I suppose that in 2d shooter (scrolling, and arena based) the fun depends less on the "scenery".

Think about platform games, these often rely on having pre-designed levels: because the gameplay goal is to get to the end of the level, or to pick up all the "stars", or solve a puzzle. But, I think that platform gameplay may be well suited to games with evolving levels, because (2d and 3d) platform games are all about interacting with the level If the gameplay goal were to change from being about collecting something (from a specific place)- to something more appropriate?, then a game with random scenery could be good. Because, you could bounce off the scenery.. and then new things to interact with would appear.


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I think it (might) be important to let the player know what will happen next.. ie. a transparent image of the scenery to be added could appear a few seconds before it is added to the level.

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I think that if overcoming the level is dependant upon the obstacles on the level, and those obstacles are constantly changing then the game becomes unplayable - constantly changing goals with no way to anticipate those changes is frustrating rather than engaging. Imagine trying to complete a project at work (or a course at school) if the objective was never the same from one moment to the next.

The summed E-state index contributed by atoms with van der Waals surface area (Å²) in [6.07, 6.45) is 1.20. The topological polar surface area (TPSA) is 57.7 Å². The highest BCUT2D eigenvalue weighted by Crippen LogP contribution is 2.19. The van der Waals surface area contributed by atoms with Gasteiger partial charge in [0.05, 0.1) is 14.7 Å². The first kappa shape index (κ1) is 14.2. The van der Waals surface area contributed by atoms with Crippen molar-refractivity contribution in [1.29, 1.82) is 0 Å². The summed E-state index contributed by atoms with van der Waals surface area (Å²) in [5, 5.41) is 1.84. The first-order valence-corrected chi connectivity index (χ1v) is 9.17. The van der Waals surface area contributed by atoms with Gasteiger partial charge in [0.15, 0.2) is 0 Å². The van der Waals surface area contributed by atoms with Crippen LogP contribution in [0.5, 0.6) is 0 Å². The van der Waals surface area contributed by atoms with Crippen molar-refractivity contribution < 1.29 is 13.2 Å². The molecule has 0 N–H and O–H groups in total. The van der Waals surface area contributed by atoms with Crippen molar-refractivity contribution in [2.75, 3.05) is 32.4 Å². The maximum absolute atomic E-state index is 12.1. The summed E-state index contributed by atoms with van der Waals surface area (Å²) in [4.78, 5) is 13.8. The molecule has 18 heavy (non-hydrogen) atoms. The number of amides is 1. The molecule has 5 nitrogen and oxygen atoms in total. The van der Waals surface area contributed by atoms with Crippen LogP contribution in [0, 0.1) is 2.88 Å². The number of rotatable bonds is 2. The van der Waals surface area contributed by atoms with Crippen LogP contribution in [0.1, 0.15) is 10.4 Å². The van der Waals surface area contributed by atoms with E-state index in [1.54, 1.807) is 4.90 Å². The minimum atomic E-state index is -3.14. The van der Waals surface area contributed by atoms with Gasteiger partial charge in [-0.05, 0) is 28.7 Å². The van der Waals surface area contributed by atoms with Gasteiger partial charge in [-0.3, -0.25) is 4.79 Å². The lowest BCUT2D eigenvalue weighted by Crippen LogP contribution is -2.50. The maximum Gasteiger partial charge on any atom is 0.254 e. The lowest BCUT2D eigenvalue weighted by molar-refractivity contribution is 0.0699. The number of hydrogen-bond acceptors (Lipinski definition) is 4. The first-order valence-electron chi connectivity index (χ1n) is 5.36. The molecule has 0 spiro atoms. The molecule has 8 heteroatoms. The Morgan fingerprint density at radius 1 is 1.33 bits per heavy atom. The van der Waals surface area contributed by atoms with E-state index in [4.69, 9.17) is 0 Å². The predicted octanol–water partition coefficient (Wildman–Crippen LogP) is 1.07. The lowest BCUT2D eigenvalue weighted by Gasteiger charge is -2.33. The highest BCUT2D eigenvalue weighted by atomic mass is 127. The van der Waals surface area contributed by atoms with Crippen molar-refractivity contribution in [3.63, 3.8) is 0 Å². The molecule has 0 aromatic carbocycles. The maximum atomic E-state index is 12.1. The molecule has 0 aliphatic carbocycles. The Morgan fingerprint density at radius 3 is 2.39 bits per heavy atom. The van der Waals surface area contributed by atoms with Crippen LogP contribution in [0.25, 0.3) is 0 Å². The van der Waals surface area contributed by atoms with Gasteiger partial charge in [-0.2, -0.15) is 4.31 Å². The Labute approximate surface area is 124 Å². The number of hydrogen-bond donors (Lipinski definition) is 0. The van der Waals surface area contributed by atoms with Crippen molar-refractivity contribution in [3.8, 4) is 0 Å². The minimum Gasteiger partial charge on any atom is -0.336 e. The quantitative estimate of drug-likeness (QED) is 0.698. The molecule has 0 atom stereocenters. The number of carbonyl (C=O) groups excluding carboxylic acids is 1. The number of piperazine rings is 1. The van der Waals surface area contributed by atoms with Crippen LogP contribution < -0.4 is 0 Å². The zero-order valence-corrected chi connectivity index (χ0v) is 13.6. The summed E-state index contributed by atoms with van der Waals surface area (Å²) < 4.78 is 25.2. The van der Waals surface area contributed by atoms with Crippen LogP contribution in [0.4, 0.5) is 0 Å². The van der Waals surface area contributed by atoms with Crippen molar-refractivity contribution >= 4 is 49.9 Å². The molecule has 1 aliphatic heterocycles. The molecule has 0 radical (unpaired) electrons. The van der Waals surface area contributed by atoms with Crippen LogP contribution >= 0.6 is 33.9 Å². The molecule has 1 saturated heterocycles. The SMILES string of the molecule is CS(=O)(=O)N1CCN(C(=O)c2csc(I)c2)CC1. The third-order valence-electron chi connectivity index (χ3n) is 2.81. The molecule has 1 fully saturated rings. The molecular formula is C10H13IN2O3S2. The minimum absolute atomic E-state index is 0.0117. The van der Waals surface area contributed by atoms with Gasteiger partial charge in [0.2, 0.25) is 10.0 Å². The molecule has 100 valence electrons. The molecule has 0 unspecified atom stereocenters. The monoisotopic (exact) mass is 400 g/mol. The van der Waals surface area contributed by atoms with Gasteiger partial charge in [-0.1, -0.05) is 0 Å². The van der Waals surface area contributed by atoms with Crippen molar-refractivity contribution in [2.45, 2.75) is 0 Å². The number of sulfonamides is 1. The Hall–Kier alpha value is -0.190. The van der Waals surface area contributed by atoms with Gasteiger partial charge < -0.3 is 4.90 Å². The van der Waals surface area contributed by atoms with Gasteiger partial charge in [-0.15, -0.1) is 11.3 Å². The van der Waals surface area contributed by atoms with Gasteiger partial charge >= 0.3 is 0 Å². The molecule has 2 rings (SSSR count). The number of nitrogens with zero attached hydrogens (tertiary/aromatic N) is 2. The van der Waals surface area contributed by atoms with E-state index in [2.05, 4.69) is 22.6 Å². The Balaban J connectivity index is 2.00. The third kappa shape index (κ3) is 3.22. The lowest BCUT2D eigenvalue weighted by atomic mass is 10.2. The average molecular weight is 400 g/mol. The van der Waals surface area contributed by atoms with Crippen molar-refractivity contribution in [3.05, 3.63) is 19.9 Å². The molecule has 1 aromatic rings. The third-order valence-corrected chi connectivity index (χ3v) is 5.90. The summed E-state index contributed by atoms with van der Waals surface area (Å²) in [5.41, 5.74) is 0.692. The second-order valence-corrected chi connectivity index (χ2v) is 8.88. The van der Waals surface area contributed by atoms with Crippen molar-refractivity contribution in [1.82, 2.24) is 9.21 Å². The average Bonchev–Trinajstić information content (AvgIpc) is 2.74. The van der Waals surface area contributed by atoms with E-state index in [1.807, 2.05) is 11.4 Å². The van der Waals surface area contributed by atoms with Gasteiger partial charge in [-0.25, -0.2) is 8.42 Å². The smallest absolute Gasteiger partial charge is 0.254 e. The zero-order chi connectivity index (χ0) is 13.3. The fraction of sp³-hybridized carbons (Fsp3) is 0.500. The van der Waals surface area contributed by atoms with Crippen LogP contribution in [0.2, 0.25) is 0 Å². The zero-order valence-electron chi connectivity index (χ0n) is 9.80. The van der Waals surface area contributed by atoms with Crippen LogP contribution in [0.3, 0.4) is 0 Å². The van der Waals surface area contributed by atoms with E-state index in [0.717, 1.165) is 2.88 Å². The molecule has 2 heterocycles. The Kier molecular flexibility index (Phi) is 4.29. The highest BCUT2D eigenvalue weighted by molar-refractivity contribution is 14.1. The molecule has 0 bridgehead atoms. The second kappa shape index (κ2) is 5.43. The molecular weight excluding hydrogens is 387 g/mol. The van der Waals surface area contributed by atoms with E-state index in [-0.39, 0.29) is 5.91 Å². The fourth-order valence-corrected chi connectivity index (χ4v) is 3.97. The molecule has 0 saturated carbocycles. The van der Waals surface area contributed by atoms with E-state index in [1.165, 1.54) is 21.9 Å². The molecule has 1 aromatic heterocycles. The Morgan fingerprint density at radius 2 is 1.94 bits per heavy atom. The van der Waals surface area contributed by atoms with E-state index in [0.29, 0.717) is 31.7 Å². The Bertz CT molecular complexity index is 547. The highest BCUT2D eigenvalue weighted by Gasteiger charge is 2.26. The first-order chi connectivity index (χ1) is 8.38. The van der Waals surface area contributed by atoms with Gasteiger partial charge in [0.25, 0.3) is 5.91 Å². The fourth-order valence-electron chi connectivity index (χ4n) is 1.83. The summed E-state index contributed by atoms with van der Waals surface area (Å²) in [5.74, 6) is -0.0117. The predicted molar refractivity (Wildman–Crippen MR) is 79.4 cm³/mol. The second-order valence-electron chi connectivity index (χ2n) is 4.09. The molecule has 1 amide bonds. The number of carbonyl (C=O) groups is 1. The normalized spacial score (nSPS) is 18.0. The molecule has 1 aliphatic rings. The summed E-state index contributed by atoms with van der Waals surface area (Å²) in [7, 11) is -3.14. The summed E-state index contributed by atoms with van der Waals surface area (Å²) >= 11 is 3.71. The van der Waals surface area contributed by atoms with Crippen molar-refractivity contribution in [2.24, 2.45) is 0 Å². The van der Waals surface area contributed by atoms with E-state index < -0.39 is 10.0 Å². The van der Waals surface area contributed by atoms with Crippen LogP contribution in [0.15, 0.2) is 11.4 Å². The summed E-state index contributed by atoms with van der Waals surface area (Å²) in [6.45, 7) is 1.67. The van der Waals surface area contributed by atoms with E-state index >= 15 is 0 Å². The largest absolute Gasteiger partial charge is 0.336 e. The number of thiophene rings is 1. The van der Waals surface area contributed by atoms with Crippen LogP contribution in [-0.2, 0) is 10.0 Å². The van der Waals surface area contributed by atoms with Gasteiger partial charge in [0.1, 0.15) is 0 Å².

If the level layout does not impact on your ability to complete it, then you can do what you like with it. However, as soon as the level layout becomes critical it must be possible for the player to figure out how the changes occur and learn to anticipate them. This held true even the Cube.

In ''WormTris'' it would work reasonably well because the computer would be placing the blocks in ways to achieve its own objectives and a dedicated player would be able to anticipate what the computer was most likely to do next. If you just have random terrain generation all the time, it becomes impossible to formulate any kind of strategy, and so your success comes down to blind luck (the human analog of Random).

So... you can make a self-generating and re-generating maze game, but only so long as the rules governing the generation are decipherable, even only with much patience.